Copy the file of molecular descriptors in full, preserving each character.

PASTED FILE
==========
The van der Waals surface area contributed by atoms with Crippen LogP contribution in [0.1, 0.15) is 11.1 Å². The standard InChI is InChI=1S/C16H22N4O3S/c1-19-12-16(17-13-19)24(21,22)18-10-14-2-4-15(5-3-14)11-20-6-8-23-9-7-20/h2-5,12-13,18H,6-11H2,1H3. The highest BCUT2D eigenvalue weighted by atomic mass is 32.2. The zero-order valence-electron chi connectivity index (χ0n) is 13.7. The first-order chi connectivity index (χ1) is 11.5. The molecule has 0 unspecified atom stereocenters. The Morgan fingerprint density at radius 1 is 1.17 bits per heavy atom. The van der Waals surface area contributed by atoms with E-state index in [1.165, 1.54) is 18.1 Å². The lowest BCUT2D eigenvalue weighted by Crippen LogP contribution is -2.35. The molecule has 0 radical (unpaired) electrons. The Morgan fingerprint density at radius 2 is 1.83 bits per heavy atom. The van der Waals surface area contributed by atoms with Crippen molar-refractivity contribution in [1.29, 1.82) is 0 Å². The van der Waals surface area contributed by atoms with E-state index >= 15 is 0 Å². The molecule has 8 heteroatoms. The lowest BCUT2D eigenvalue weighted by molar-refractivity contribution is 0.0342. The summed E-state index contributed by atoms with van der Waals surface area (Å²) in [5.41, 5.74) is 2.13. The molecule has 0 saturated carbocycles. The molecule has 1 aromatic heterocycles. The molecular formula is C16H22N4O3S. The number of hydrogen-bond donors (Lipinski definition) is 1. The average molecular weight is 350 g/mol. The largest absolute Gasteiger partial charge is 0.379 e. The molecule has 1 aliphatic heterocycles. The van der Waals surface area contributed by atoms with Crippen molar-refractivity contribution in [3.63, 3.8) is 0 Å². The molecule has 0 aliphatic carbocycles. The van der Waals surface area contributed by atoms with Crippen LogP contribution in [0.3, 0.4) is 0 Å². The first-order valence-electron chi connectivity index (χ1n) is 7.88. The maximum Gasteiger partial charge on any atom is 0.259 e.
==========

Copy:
The van der Waals surface area contributed by atoms with Crippen LogP contribution in [0.1, 0.15) is 11.1 Å². The standard InChI is InChI=1S/C16H22N4O3S/c1-19-12-16(17-13-19)24(21,22)18-10-14-2-4-15(5-3-14)11-20-6-8-23-9-7-20/h2-5,12-13,18H,6-11H2,1H3. The highest BCUT2D eigenvalue weighted by atomic mass is 32.2. The zero-order valence-electron chi connectivity index (χ0n) is 13.7. The first-order chi connectivity index (χ1) is 11.5. The molecule has 0 unspecified atom stereocenters. The Morgan fingerprint density at radius 1 is 1.17 bits per heavy atom. The van der Waals surface area contributed by atoms with E-state index in [1.165, 1.54) is 18.1 Å². The lowest BCUT2D eigenvalue weighted by Crippen LogP contribution is -2.35. The molecule has 0 radical (unpaired) electrons. The Morgan fingerprint density at radius 2 is 1.83 bits per heavy atom. The van der Waals surface area contributed by atoms with Crippen molar-refractivity contribution in [1.29, 1.82) is 0 Å². The van der Waals surface area contributed by atoms with E-state index >= 15 is 0 Å². The molecule has 8 heteroatoms. The lowest BCUT2D eigenvalue weighted by molar-refractivity contribution is 0.0342. The summed E-state index contributed by atoms with van der Waals surface area (Å²) in [5.41, 5.74) is 2.13. The molecule has 0 saturated carbocycles. The molecule has 1 aromatic heterocycles. The molecular formula is C16H22N4O3S. The number of hydrogen-bond donors (Lipinski definition) is 1. The average molecular weight is 350 g/mol. The largest absolute Gasteiger partial charge is 0.379 e. The molecule has 1 aliphatic heterocycles. The van der Waals surface area contributed by atoms with Crippen molar-refractivity contribution in [3.63, 3.8) is 0 Å². The molecule has 0 aliphatic carbocycles. The van der Waals surface area contributed by atoms with Crippen LogP contribution in [0.3, 0.4) is 0 Å². The first-order valence-electron chi connectivity index (χ1n) is 7.88. The maximum Gasteiger partial charge on any atom is 0.259 e.